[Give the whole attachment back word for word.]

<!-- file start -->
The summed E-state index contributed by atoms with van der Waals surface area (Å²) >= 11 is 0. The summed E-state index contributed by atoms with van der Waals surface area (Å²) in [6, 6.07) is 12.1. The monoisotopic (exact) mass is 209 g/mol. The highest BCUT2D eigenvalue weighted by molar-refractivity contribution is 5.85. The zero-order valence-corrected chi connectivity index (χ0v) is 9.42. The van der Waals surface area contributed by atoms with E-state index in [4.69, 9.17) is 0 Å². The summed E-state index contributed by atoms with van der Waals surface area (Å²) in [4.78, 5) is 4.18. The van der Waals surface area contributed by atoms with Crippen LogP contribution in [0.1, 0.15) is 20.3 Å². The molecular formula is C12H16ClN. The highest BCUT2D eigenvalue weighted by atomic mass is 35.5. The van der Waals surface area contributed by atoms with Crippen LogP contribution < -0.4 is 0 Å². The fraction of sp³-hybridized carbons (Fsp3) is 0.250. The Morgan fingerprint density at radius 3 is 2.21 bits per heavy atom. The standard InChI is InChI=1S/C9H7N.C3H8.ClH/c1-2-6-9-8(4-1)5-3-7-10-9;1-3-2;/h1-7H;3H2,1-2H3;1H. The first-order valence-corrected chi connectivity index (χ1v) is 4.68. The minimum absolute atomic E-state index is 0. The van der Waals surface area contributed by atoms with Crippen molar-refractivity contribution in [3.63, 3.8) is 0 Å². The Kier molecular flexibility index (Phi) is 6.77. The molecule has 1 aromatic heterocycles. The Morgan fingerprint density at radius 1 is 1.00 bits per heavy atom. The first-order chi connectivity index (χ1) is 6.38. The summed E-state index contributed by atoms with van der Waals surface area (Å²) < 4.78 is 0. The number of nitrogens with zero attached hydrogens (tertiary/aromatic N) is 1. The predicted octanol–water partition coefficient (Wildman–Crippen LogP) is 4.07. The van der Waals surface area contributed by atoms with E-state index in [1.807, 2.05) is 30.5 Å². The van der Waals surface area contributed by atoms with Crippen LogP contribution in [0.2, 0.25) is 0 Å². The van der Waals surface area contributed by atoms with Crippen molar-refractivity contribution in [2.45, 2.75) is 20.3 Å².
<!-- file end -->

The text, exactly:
The summed E-state index contributed by atoms with van der Waals surface area (Å²) >= 11 is 0. The summed E-state index contributed by atoms with van der Waals surface area (Å²) in [6, 6.07) is 12.1. The monoisotopic (exact) mass is 209 g/mol. The highest BCUT2D eigenvalue weighted by molar-refractivity contribution is 5.85. The zero-order valence-corrected chi connectivity index (χ0v) is 9.42. The van der Waals surface area contributed by atoms with E-state index in [4.69, 9.17) is 0 Å². The summed E-state index contributed by atoms with van der Waals surface area (Å²) in [4.78, 5) is 4.18. The van der Waals surface area contributed by atoms with Crippen LogP contribution in [0.1, 0.15) is 20.3 Å². The molecular formula is C12H16ClN. The highest BCUT2D eigenvalue weighted by atomic mass is 35.5. The van der Waals surface area contributed by atoms with Crippen LogP contribution < -0.4 is 0 Å². The fraction of sp³-hybridized carbons (Fsp3) is 0.250. The Morgan fingerprint density at radius 3 is 2.21 bits per heavy atom. The standard InChI is InChI=1S/C9H7N.C3H8.ClH/c1-2-6-9-8(4-1)5-3-7-10-9;1-3-2;/h1-7H;3H2,1-2H3;1H. The first-order valence-corrected chi connectivity index (χ1v) is 4.68. The minimum absolute atomic E-state index is 0. The van der Waals surface area contributed by atoms with Crippen molar-refractivity contribution in [3.63, 3.8) is 0 Å². The Kier molecular flexibility index (Phi) is 6.77. The molecule has 1 aromatic heterocycles. The Morgan fingerprint density at radius 1 is 1.00 bits per heavy atom. The first-order chi connectivity index (χ1) is 6.38. The summed E-state index contributed by atoms with van der Waals surface area (Å²) < 4.78 is 0. The number of nitrogens with zero attached hydrogens (tertiary/aromatic N) is 1. The predicted octanol–water partition coefficient (Wildman–Crippen LogP) is 4.07. The van der Waals surface area contributed by atoms with E-state index in [1.807, 2.05) is 30.5 Å². The van der Waals surface area contributed by atoms with Crippen LogP contribution in [0.2, 0.25) is 0 Å². The van der Waals surface area contributed by atoms with Crippen molar-refractivity contribution in [2.45, 2.75) is 20.3 Å².